Master Builder/Engineer: Limp Jimmy
Brain Child: Nancy Porker
Aqua propulsion system: Secret Squirrel
Other major contributions: Nancy Porker, Sam, Angel and Dr
Glad that's finished
Super-glad that's finished
MOST MEMORABLE RIDE:
Every time is memorable on Mitzie, but the
Bell Weekend ride
was a stand-out!
The whole notion of an amphibious tall couch trike
is the beer-induced brain child of a Rat Patrol member who goes
by the name of Nancy Porker; I am simply the conduit between a fantasticly
absurd idea which should never have been done, and something that
now exists and is actually practicle to use in the real world.
Why? That's a fair question, but
one that I haven't seriously considered until now; I guess we were
looking for a ride with style so we figured a couch bike is probably
going to satisfy that brief, and it had to be a tallbike so that
the eye level of the pilots would be well above that of all but
the tallest pedestrians (good for concerts and the like)... also
the couch had to be easy to remove for parties and the like (it's
held on to the frame by 8 bolts, and the brake and gear levers simply
Yes, we happened to have quite a bit of refuse steel
lying about our workshop too... Plans are afoot for a parasol cover,
fold-out bed, etc, etc. This is a chick magnet by anyone's standards!
In any case, it probably hadn't been done before, and that seemed
like a sound reason in itself. It seemed to make sense at the time!
What else? Well, you'll notice a
bit of a cocktail bar/table at the couch; this will soon be completed
with drink holders in which to put one's beer, thus affording our
no-doubt-soon-to-be-patented Steer by Beer Technology (you need
a beer in order to steer!).
Seing as we were already building a tall trike with
a serious inherent danger of off-camber cornering disastery, I thought
it would also be great to have a reliable 360degree-turning system,
allowing it to (theoretically) spin on it's own footprint in traffic.
And guess what; it turns on it's own footprint!!!
It was all "educated guesswork" (I'm a graphic designer
working at a university, so that seemed to make excellent sense!),
but I tried to design the weight distribution such that most was
over the back wheels so that the bike would turn well and minimise
the tendancy to roll over and snap people's backbones...
After working out some basic dimensions, it just seemed
to make some kind of 'lateral sense' to create such a thing which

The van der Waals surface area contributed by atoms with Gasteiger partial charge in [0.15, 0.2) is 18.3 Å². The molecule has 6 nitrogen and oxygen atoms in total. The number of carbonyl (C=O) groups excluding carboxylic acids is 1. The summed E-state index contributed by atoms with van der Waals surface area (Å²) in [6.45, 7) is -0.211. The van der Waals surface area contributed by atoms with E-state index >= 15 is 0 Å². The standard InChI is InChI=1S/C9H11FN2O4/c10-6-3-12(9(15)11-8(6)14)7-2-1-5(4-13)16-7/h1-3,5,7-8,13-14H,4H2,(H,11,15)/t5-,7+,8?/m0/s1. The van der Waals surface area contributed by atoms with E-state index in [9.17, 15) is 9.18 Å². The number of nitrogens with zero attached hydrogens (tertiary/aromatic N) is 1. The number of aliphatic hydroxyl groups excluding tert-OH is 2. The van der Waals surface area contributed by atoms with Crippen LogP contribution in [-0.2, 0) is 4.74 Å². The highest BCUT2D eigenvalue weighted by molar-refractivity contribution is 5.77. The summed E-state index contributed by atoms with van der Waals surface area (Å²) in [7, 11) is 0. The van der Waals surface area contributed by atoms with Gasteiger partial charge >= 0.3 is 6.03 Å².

could be ridden into and through the water without stopping (we
had consumed a lot of beer at this point)... that makes sense, doesn't
After a lot of talk about using empty coke bottles,
discarded newspapers and old candy packets for displacement, I found
myself insiting on retaining 'some kind of hydro dynamics'. We ended
up sourcing some old plastic barrels, chopped the tops off and smashed
them together with a film of epoxy. All of a sudden the hulls became
very strong — even stronger than I had invisaged. Then, we
used a 2-part expanding polyurethane foam to fill each barrel, ensuring
enough displacement (and that at the very least, the hulls couldn't
sink), based on some rather blurry mental calculations. A rudder?
The front wheel would do.
The floatation hulls and associated frame attach or
detach easily by one person and are held in place by 4 high-tensile
bolts. The aqua propulsion system also easily detaches when required.
I think the floatation system weighs about 80kg (you'll be used
to do your own metric conversions of course, living in probably
the only country in the world still using emperial measurements!
Anyhoo...), while the rest of the bike is probably around 70kg.
Surprisingly (and this REALLY surprised me!), she is pretty stable
on land and absolutely stable in the water. We have tried to capsize
her, but to no avail!!
I think I must be quite good at guess work and bring
with me a wealth of good luck, because the test float was so successful
that no further structural changes were required. This was good
news, after about 250 humorous hours of late-night labour and much
The voyage was not without incident. Loose Brown applied
a little too much weight behind the rear axle while standing on
the stern as she rolled down the driveway for the first time. Upon
hitting the kurb the couch lurched backwards with the front wheel
lifting off the ground. Thankfully the anti-tip device came into
play, and the couch was returned to three wheels.We then put the
couch through it's paces and can confirm it performed remarkably
well. It will literally turn on a dime. It's exceptionally hard
to tip (unless someone's standing on the rear section), and can
handle corners with considerable speed.
OK, it probably has a top speed in the water of about
1 knot, but it's a STYLISH ride! The cops aren't sure how to take
this one, it's a bike but it's much bigger than a car... or is it
a boat? We are quietly confident that she is legal in this country.
So, what's the next project...? Sleep :)